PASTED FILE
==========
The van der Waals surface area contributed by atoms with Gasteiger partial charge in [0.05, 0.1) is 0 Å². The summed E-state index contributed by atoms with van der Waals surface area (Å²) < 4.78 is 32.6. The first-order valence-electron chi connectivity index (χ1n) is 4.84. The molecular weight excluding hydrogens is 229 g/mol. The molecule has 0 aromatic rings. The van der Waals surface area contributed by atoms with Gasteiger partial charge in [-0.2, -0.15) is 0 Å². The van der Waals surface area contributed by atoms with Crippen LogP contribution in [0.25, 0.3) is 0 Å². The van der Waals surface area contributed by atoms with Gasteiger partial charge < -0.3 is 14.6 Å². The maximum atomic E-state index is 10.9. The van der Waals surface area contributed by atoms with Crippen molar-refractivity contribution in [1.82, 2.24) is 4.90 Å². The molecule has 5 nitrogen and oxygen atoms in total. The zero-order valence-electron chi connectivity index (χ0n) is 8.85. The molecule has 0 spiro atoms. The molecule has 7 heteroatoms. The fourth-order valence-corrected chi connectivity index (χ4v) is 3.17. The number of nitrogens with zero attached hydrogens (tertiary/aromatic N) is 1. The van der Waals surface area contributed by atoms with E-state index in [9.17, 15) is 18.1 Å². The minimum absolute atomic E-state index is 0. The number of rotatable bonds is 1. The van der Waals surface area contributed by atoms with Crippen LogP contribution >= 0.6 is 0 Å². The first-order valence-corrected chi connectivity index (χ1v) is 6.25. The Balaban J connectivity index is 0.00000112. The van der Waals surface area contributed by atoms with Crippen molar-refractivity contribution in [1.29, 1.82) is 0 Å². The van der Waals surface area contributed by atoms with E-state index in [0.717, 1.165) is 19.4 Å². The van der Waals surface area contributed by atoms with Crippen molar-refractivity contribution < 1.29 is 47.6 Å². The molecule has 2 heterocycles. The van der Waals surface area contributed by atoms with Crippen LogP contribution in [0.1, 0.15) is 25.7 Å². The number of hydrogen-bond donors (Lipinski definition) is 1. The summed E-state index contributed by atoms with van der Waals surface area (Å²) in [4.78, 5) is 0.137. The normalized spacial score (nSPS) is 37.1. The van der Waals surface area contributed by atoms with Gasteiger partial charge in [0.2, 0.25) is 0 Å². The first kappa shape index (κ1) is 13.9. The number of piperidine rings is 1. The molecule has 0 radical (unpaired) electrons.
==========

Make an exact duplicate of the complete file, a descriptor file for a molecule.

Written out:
The van der Waals surface area contributed by atoms with Gasteiger partial charge in [0.05, 0.1) is 0 Å². The summed E-state index contributed by atoms with van der Waals surface area (Å²) < 4.78 is 32.6. The first-order valence-electron chi connectivity index (χ1n) is 4.84. The molecular weight excluding hydrogens is 229 g/mol. The molecule has 0 aromatic rings. The van der Waals surface area contributed by atoms with Gasteiger partial charge in [-0.2, -0.15) is 0 Å². The van der Waals surface area contributed by atoms with Crippen LogP contribution in [0.25, 0.3) is 0 Å². The van der Waals surface area contributed by atoms with Gasteiger partial charge < -0.3 is 14.6 Å². The maximum atomic E-state index is 10.9. The van der Waals surface area contributed by atoms with Crippen molar-refractivity contribution in [1.82, 2.24) is 4.90 Å². The molecule has 5 nitrogen and oxygen atoms in total. The zero-order valence-electron chi connectivity index (χ0n) is 8.85. The molecule has 0 spiro atoms. The molecule has 7 heteroatoms. The fourth-order valence-corrected chi connectivity index (χ4v) is 3.17. The number of nitrogens with zero attached hydrogens (tertiary/aromatic N) is 1. The van der Waals surface area contributed by atoms with E-state index in [9.17, 15) is 18.1 Å². The minimum absolute atomic E-state index is 0. The number of rotatable bonds is 1. The van der Waals surface area contributed by atoms with Crippen LogP contribution >= 0.6 is 0 Å². The first-order valence-corrected chi connectivity index (χ1v) is 6.25. The Balaban J connectivity index is 0.00000112. The van der Waals surface area contributed by atoms with Crippen molar-refractivity contribution in [1.29, 1.82) is 0 Å². The van der Waals surface area contributed by atoms with E-state index in [0.717, 1.165) is 19.4 Å². The van der Waals surface area contributed by atoms with Crippen molar-refractivity contribution < 1.29 is 47.6 Å². The molecule has 2 heterocycles. The van der Waals surface area contributed by atoms with Crippen LogP contribution in [0.1, 0.15) is 25.7 Å². The number of hydrogen-bond donors (Lipinski definition) is 1. The summed E-state index contributed by atoms with van der Waals surface area (Å²) in [4.78, 5) is 0.137. The normalized spacial score (nSPS) is 37.1. The van der Waals surface area contributed by atoms with Gasteiger partial charge in [0.2, 0.25) is 0 Å². The first kappa shape index (κ1) is 13.9. The number of piperidine rings is 1. The molecule has 0 radical (unpaired) electrons.